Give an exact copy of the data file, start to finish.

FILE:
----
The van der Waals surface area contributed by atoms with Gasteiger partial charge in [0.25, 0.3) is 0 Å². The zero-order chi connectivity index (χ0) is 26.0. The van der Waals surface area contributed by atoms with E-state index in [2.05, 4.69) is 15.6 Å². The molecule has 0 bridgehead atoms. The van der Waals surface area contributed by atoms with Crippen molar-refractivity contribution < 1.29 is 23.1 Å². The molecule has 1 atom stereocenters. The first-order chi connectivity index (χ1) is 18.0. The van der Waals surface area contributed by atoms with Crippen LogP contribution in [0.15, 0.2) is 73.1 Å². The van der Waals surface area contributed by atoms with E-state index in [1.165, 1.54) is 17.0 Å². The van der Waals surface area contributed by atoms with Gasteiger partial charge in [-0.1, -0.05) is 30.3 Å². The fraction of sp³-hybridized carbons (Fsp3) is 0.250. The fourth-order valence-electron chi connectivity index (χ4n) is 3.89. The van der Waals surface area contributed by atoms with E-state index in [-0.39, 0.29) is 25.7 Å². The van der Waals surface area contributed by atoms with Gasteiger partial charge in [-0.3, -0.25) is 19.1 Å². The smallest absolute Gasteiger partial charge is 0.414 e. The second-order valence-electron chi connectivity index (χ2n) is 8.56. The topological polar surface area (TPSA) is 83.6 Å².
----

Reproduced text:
The van der Waals surface area contributed by atoms with Gasteiger partial charge in [0.25, 0.3) is 0 Å². The zero-order chi connectivity index (χ0) is 26.0. The van der Waals surface area contributed by atoms with E-state index in [2.05, 4.69) is 15.6 Å². The molecule has 0 bridgehead atoms. The van der Waals surface area contributed by atoms with Crippen molar-refractivity contribution < 1.29 is 23.1 Å². The molecule has 1 atom stereocenters. The first-order chi connectivity index (χ1) is 18.0. The van der Waals surface area contributed by atoms with Crippen LogP contribution in [0.15, 0.2) is 73.1 Å². The van der Waals surface area contributed by atoms with E-state index in [1.165, 1.54) is 17.0 Å². The van der Waals surface area contributed by atoms with Gasteiger partial charge in [-0.1, -0.05) is 30.3 Å². The fraction of sp³-hybridized carbons (Fsp3) is 0.250. The fourth-order valence-electron chi connectivity index (χ4n) is 3.89. The van der Waals surface area contributed by atoms with E-state index in [-0.39, 0.29) is 25.7 Å². The van der Waals surface area contributed by atoms with Gasteiger partial charge in [-0.3, -0.25) is 19.1 Å². The smallest absolute Gasteiger partial charge is 0.414 e. The second-order valence-electron chi connectivity index (χ2n) is 8.56. The topological polar surface area (TPSA) is 83.6 Å².